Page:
Warren to Lead College Recruiting
John Warren, associate professor of information systems and cyber security, has been named associate dean of recruiting in the UTSA College of Business. In this newly created position, Warren will be engaged in actively recruiting undergraduate and graduate students as well as faculty members.
“John has an outstanding track record in recruiting faculty and students through his work with the Ph.D. Project, which supports minority faculty and doctoral student recruitment,” said Dean Gerry Sanders. “He will work closely with UTSA admissions, college program directors and our undergraduate and graduate deans to find the most highly-qualified candidates for the college.”
Priorities for this role include implementing a college-wide effort to recruit transfer students; supporting new freshmen recruitment; formulating graduate recruiting plans; and assisting in recruiting new faculty, particularly underrepresented minority candidates.
“I look forward to this new role within the college,” said Warren, who joined the UTSA faculty in 2003. “I’ve been reviewing strategies from other top institutions, and I plan on increasing awareness about the College of Business through hosting recruitment events, online college fairs and expanding scholarship opportunities for talented students.”
Prior to entering academia, Warren was an entrepreneur who owned his own computer applications training and development company. And, he worked for 12 years in the pharmaceutical industry for such large companies as Pfizer, DuPont Pharmaceuticals and Bristol-Myers Squibb.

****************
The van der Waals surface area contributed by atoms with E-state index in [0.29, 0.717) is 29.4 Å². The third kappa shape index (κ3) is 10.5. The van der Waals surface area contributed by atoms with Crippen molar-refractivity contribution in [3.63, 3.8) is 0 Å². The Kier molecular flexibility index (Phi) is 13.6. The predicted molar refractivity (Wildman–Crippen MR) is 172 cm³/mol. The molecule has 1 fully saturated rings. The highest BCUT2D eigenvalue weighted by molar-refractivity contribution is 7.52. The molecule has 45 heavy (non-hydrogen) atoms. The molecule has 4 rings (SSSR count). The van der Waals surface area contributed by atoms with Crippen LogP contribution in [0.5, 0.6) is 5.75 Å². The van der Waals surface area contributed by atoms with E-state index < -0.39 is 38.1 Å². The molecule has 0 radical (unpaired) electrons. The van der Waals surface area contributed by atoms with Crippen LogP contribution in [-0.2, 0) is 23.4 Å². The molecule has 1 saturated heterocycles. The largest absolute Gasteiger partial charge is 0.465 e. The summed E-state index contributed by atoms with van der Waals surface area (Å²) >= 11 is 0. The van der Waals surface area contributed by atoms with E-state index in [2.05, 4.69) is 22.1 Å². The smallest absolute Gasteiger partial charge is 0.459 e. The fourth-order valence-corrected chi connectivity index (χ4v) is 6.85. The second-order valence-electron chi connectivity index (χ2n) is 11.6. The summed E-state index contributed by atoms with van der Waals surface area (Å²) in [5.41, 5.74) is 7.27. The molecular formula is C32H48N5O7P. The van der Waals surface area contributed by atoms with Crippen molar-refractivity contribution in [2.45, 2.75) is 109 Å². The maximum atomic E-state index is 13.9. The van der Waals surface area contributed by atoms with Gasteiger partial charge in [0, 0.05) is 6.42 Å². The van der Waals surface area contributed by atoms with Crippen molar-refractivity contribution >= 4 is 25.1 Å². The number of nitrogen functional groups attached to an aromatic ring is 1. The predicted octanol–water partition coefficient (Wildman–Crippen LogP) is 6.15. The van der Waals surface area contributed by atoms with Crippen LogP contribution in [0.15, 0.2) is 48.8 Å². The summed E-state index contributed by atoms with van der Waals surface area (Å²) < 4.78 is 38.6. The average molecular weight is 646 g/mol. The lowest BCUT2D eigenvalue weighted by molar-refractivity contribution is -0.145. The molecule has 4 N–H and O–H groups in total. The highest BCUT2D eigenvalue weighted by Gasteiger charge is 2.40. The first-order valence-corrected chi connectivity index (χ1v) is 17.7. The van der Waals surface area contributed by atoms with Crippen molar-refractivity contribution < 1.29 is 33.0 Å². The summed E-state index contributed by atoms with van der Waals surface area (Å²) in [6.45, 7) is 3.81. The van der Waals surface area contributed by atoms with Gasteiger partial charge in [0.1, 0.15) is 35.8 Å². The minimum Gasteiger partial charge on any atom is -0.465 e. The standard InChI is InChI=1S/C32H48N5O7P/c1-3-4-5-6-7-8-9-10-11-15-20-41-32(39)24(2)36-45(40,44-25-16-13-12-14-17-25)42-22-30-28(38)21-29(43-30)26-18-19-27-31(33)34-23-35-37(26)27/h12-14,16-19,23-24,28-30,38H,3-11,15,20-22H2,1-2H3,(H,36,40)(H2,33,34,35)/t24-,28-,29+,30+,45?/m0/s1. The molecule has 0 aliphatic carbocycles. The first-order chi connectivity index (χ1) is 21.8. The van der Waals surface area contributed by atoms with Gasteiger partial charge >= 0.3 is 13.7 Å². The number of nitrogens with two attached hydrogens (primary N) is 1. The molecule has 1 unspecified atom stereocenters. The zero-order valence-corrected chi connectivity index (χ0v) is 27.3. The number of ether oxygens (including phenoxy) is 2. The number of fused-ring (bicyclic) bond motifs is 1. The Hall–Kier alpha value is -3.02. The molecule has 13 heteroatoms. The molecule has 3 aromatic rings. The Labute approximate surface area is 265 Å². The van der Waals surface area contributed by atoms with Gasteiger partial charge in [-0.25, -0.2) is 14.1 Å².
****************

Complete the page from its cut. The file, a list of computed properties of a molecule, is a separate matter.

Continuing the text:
New Leadership Chosen for College Departments
Two new department chairmen have been named in the UTSA College of Business. Melody Lo, associate professor of economics, will lead the Department of Economics. Suman Basuroy, professor of marketing, will lead the Department of Marketing.
A leading economics scholar, Lo joined the college’s faculty in 2006. Teaching courses in financial economics and macroeconomics, she received her Ph.D. in economics from Purdue University. Her research interests are in the areas of financial economics and economic voting behavior.
“I’m eager to take on this challenge,” said Lo, who hadn’t planned on being an administrator. “The field of economics has evolved over time, and it is time for our department to embrace change as well.”
Lo’s top priority for the coming year is to restructure the current master’s program in economics by adding two new tracks to the current general economics track. Another priority will be to find effective ways to recruit for the undergraduate economics majors.
“The proposed changes to our master’s degree will give more structure to the program,” said Lo. “The two new tracks will be in financial economics and business data analysis and forecasting. These tracks are designed to prepare students for positions in industry. The current general economics track will continue to be offered for students who are interested in pursuing a Ph.D.”
Basuroy comes to UTSA from the University of Oklahoma where he previously was the Ruby K. Powell Professor and associate professor of marketing and supply chain management.